Edwardian Street Style: The Work of Edward Linley Sambourne


Are you kidding me with these?
Do I even need to regurgitate all the reasons as to why these are amazing?

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These have been in circulation and written about since last year, but I had to explain and explore myself. Edward Linley Sambourne was the chief cartoonist for Punch, a weekly British magazine of satire from the 1880's, but as an artist of true voracious caliber, he started to turn his attention to photography in the mid-1890's. Sambourne was clearly bewitched by women, his early cyanotypes were borderline-erotic portraits of ladies in various states of undress, and this should come as no surprise given the outrageous social customs of Edwardian England which made everyone nuts and sexually repressed (here is an exhaustive overview of examples of etiquette). But what's great about those portraits, and what would prove to be amazing about all of his portraits, is that great, painstaking attention to detail of clothing is almost always present. And because Sambourne was a cartoonist, he often took portraits of women and men in ridiculous poses so that he could reference them for drawings (see here).

In the last ten years of his life, Sambourne decided to leave the portrait studio and start working outside. These photos were taken between 1906-1908, and they span between family vacations, London, Edinburgh, Amsterdam and Paris. Most of us folk of the future have absolutely zero capacity to understand what an undertaking medium and large-format photography is, or what it even meant to take a Daguerrotype or cyanotype- especially since our use of film has become more of a thing of nostalgia and craft. Let me tell you what this whole enterprise involved: what Sambourne had to do was take this view camera, which was essentially a larger-than-hand box with bellows and a lens, set the damn thing up in the street with the ambient light and then shoot the photos while the camera was concealed by a bit of cloth or something. Your grandparents probably have a similar camera around their house somewhere, go ask. Oh, and from the looks of the women in these photos, this guy managed to do all this shit discreetly, although there are some photos of some women walking in the same location wearing the same thing, so he might have asked some women to just model for him and look mad casual, a practice, evidently, that continues today.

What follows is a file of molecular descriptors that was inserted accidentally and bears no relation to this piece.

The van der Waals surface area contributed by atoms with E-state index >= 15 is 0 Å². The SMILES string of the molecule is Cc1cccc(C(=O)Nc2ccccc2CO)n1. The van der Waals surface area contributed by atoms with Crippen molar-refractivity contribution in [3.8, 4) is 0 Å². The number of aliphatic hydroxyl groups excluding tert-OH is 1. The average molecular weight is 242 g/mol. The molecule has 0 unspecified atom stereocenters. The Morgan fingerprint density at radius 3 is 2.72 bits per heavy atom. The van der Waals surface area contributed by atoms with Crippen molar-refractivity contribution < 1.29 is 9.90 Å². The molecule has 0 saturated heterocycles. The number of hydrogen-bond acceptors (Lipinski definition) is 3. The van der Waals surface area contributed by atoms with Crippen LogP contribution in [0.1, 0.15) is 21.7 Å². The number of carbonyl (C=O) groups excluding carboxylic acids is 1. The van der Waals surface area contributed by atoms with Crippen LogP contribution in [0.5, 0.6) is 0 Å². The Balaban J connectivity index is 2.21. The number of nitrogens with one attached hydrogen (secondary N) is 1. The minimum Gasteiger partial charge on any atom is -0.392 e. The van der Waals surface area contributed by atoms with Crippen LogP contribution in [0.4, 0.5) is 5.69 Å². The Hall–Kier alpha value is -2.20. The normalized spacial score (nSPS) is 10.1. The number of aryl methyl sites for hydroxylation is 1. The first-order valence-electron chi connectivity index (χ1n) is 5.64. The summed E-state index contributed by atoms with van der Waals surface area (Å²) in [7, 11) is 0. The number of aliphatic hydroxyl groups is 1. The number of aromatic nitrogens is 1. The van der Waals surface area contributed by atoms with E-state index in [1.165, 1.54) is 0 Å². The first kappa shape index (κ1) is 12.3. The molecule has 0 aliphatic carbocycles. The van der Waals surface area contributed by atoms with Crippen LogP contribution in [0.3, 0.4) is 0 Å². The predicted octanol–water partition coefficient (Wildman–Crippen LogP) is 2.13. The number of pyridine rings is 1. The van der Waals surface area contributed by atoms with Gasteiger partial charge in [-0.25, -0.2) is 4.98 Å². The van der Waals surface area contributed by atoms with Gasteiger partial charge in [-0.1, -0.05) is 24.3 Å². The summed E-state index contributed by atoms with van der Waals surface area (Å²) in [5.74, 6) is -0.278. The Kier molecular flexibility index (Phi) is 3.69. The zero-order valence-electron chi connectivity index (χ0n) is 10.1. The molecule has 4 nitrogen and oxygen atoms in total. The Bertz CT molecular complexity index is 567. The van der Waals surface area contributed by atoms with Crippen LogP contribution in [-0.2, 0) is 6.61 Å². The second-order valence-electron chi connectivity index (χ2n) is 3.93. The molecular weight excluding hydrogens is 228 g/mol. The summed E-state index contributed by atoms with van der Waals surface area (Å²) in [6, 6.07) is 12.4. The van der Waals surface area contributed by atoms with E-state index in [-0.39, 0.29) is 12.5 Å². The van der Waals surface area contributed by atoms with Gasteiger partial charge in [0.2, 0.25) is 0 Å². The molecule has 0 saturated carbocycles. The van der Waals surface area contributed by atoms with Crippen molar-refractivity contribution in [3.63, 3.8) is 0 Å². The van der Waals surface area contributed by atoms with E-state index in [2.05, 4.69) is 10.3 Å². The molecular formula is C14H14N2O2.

Some of the women are a little out of focus due to, y'know, walking, but most of them are quite clear and lovely, captured during an entire stride with details of their dresses and skirts moving.

Dave Walker has chronicled a good chunk of Sambourne's work, and he points out why the photographer manages to get these amazing portraits of women in the street at a time when photography was nowhere near as prevalent as it is now, especially during a time when being discreet and orderly was of the upmost importance:
"...the concept of privacy with regard to photographs taken in the street was underdeveloped in Sambourne’s time. It’s probably true that as an upper middle class man he thought that his right to pursue his art outweighed any violation of his subjects’ privacy. " (via)
Insanely remarkable and fascinating to say the least.

Indeed, what makes these photographs remarkable to me is that they are able to capture the everyday from a period whence portraiture involved meticulous placement and staging. These are (mostly upper-middle class) women wearing what they donned everyday or on holiday. Look at the insane amount of layers and lengths, look at the frills and laces. It's astounding to see such mind-blowing attention to detail walking casually down a street when it's so rare to see anything dubbed as "casual" from the Edwardian era. I love the portrait of the woman in the white dress holding a book, you can see a small street dog scrounging for a scrap of food or something in the background- amazing!

I adore this man and his work, I love these women and their glorious getups, and I want to drown in the exceptional glory that is street style before street style. Eat your heart out, street bloggers.


halle-friggin'-lujah I'm almost done with finals (one day to go and they're OVER!!).
With that said, I really need to knuckle down and start posting more often, so starting this week, I'll be trying to post every day, or at least every two days with something of interest: a shoot, some studio visits here and there, or y'know, one of my narcissistic personal style posts that I love to shoot but can't get over with how self-centered the whole phenomenon can be.
Anyways, hope I don't bore y'all. I'm off to work on my last paper and then procrastinate actual writing by concocting future post ideas❦ ❧

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